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  • Amina Aitsi-Selmi

Burnout is a repeated compromise [Wise Wednesdays]

I had a coaching conversation with a top performing fraud investigator who’s worked for some of the biggest global corporations in the world.

He said he was getting bored with his current job.

On probing deeper, it turns out he has a vision for organisations that put people before profit and prioritise their employee wellbeing. He has a gift for knowing what people need and communicates in a way that generates collaboration and good will. He had some ideas for how to re-orient his career track.

But he was worried about his salary. He had family to support back home and enjoyed a cosy lifestyle.

So he procrastinated and felt that he just didn’t know what to do…


This is the one of the thorniest issues in career change. It’s not an acceptable state for most especially high performers who have a reputation for always knowing what to do.

Yet, creating a new stage of life requires an incubation period followed by experimentation.

Two things to know about the belief “I don’t know what to do”:

Thing 1:

If you’re running an experiment you can’t know the results in advance. That’s bad science, right?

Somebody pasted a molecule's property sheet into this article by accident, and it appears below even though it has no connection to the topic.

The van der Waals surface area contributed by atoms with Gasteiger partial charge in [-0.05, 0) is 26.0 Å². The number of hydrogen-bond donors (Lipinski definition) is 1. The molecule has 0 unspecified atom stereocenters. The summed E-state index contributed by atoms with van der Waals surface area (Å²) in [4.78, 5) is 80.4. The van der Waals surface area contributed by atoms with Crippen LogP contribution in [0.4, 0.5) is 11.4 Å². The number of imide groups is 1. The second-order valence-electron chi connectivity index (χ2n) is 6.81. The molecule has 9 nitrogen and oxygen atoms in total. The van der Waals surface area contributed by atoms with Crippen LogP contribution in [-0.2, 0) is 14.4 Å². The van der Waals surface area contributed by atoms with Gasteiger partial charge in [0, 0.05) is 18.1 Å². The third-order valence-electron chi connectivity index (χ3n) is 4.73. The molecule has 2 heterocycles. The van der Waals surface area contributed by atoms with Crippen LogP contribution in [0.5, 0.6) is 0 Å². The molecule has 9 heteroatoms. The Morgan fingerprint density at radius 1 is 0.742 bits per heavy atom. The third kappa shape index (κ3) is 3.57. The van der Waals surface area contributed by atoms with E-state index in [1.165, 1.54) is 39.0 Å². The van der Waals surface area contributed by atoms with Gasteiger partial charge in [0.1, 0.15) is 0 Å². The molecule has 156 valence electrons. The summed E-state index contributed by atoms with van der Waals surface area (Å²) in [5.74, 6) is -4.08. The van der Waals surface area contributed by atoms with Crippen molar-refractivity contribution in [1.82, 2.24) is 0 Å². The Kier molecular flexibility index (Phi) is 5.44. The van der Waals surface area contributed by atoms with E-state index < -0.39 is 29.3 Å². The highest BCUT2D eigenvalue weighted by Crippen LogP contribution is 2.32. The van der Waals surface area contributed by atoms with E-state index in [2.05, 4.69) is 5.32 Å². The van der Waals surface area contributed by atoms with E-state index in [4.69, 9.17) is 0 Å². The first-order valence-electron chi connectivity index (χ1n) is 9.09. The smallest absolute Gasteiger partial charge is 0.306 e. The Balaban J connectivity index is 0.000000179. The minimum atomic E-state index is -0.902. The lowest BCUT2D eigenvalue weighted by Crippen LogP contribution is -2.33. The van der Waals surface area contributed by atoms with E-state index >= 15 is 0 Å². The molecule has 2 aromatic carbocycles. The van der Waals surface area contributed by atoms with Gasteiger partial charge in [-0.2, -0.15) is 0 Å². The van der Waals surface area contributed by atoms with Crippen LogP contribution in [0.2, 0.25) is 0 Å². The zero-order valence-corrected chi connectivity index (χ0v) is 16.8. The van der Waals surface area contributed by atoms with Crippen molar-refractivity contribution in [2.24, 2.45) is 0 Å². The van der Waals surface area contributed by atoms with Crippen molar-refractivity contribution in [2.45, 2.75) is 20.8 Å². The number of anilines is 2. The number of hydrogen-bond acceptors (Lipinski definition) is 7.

Same with life. Uncertainty is part of the testing and experimentation required in creating the career and life that are truly yours.

Thing 2:

If you repeat “I don’t know what to do” often enough, it becomes an identity. You become the one who doesn’t know what to do. Then it becomes a way to hide from your dreams.

Don’t do that. Stop repeating this sentence. You always know what to do, even if it’s waiting and enjoying what you have until you have an idea. It will often come when you’re not chasing answers.

Legend in the making: Last week, my courageous client Dr Rajna Golubic was awarded lecturer of the year by the Royal College of Physicians. When Rajna contacted me for coaching she was just finishing her third doctorate as an international Gates Scholar in Cambridge (my clients humble me…I only have two doctorates). But she was under the impression that she needed to prove herself as a clinician in the UK system. We quickly dismantled that belief and tapped into a powerful vision and mission for her work which includes improving health at population level by reducing the burden of diabetes and heart disease. Whenever doubts or push back came when she was inspired to apply for funding, ask for time for her research, take a stand for her contribution in teams or leave a role and take a chance on a new opportunity, I reminded her of her bigger mission. And then, the world started to support her vision rather than simply reward her performance. She claimed her expertise and leadership one courageous move at a time. Congratulations, Rajna!


During my career journey, when I was asked about how I felt about my successes from a gender or diversity point of view, I very much took a Margaret Thatcher approach…

When she was asked about what it was like to be a woman in politics, the story goes that she simply replied: Don’t talk to me about being a woman.